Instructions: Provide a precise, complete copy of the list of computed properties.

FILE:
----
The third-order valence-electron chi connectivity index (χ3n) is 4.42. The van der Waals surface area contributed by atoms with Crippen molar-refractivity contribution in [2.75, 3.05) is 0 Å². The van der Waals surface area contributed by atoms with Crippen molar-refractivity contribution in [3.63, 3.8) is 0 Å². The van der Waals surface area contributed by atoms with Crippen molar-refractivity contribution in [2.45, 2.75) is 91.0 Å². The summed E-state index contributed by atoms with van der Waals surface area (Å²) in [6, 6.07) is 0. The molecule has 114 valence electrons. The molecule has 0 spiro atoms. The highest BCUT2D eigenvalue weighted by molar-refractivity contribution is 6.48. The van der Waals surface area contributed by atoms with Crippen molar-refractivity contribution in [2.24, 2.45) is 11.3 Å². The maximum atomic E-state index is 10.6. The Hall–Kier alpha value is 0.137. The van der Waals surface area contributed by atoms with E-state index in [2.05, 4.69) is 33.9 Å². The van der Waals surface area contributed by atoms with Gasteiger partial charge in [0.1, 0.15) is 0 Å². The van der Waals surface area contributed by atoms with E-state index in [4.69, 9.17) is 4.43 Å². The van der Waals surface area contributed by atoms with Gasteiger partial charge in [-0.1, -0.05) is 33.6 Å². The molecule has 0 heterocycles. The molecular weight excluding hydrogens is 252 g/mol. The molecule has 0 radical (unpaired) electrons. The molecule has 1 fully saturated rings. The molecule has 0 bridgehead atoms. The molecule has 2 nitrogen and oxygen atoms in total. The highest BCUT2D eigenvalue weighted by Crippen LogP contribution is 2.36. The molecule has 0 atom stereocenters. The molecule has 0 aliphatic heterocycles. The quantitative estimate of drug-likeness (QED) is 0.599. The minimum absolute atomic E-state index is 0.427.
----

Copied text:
The third-order valence-electron chi connectivity index (χ3n) is 4.42. The van der Waals surface area contributed by atoms with Crippen molar-refractivity contribution in [2.75, 3.05) is 0 Å². The van der Waals surface area contributed by atoms with Crippen molar-refractivity contribution in [3.63, 3.8) is 0 Å². The van der Waals surface area contributed by atoms with Crippen molar-refractivity contribution in [2.45, 2.75) is 91.0 Å². The summed E-state index contributed by atoms with van der Waals surface area (Å²) in [6, 6.07) is 0. The molecule has 114 valence electrons. The molecule has 0 spiro atoms. The highest BCUT2D eigenvalue weighted by molar-refractivity contribution is 6.48. The van der Waals surface area contributed by atoms with Crippen molar-refractivity contribution in [2.24, 2.45) is 11.3 Å². The maximum atomic E-state index is 10.6. The Hall–Kier alpha value is 0.137. The van der Waals surface area contributed by atoms with E-state index in [2.05, 4.69) is 33.9 Å². The van der Waals surface area contributed by atoms with Gasteiger partial charge in [0.1, 0.15) is 0 Å². The van der Waals surface area contributed by atoms with E-state index in [4.69, 9.17) is 4.43 Å². The van der Waals surface area contributed by atoms with Gasteiger partial charge in [-0.1, -0.05) is 33.6 Å². The molecule has 0 heterocycles. The molecular weight excluding hydrogens is 252 g/mol. The molecule has 0 radical (unpaired) electrons. The molecule has 1 fully saturated rings. The molecule has 0 bridgehead atoms. The molecule has 2 nitrogen and oxygen atoms in total. The highest BCUT2D eigenvalue weighted by Crippen LogP contribution is 2.36. The molecule has 0 atom stereocenters. The molecule has 0 aliphatic heterocycles. The quantitative estimate of drug-likeness (QED) is 0.599. The minimum absolute atomic E-state index is 0.427.